Results 11  20
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530
Knowledge compilation and theory approximation
 Journal of the ACM
, 1996
"... Computational efficiency is a central concern in the design of knowledge representation systems. In order to obtain efficient systems, it has been suggested that one should limit the form of the statements in the knowledge base or use an incomplete inference mechanism. The former approach is often t ..."
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Cited by 159 (5 self)
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Computational efficiency is a central concern in the design of knowledge representation systems. In order to obtain efficient systems, it has been suggested that one should limit the form of the statements in the knowledge base or use an incomplete inference mechanism. The former approach is often too restrictive for practical applications, whereas the latter leads to uncertainty about exactly what can and cannot be inferred from the knowledge base. We present a third alternative, in which knowledge given in a general representation language is translated (compiled) into a tractable form — allowing for efficient subsequent query answering. We show how propositional logical theories can be compiled into Horn theories that approximate the original information. The approximations bound the original theory from below and above in terms of logical strength. The procedures are extended to other tractable languages (for example, binary clauses) and to the firstorder case. Finally, we demonstrate the generality of our approach by compiling concept descriptions in a general framebased language into a tractable form.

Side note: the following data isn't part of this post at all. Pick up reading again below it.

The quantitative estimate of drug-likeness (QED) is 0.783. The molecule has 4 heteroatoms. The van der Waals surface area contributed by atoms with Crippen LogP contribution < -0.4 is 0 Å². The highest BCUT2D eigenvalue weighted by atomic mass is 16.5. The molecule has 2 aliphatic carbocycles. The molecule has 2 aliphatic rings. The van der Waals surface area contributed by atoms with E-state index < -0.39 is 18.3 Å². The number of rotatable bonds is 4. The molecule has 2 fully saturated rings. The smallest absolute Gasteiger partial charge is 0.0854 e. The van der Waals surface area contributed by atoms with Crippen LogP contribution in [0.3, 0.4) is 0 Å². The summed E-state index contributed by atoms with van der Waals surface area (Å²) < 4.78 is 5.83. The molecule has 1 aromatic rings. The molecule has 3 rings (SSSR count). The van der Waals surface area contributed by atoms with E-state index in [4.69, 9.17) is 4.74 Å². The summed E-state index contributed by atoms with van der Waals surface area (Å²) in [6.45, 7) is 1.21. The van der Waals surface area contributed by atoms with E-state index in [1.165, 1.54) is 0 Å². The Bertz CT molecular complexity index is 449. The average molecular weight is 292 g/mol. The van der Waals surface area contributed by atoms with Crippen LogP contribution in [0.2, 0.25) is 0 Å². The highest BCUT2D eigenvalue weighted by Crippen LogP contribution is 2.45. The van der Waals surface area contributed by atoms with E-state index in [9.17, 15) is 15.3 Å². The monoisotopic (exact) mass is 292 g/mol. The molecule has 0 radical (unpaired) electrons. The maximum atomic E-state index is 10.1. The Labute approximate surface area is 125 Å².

SymmetryBreaking Predicates for Search Problems
, 1996
"... Many reasoning and optimization problems exhibit symmetries. Previous work has shown how special purpose algorithms can make use of these symmetries to simplify reasoning. We present a general scheme whereby symmetries are exploited by adding "symmetrybreaking" predicates to the theory. Our a ..."
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Cited by 158 (0 self)
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Many reasoning and optimization problems exhibit symmetries. Previous work has shown how special purpose algorithms can make use of these symmetries to simplify reasoning. We present a general scheme whereby symmetries are exploited by adding "symmetrybreaking" predicates to the theory. Our approach
A Survey of Automated Timetabling
 ARTIFICIAL INTELLIGENCE REVIEW
, 1999
"... The timetabling problem consists in fixing a sequence of meetings between teachers and students in a prefixed period of time (typically a week), satisfying a set of constraints of various types. A large number of variants of the timetabling problem have been proposed in the literature, which diff ..."
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Cited by 143 (13 self)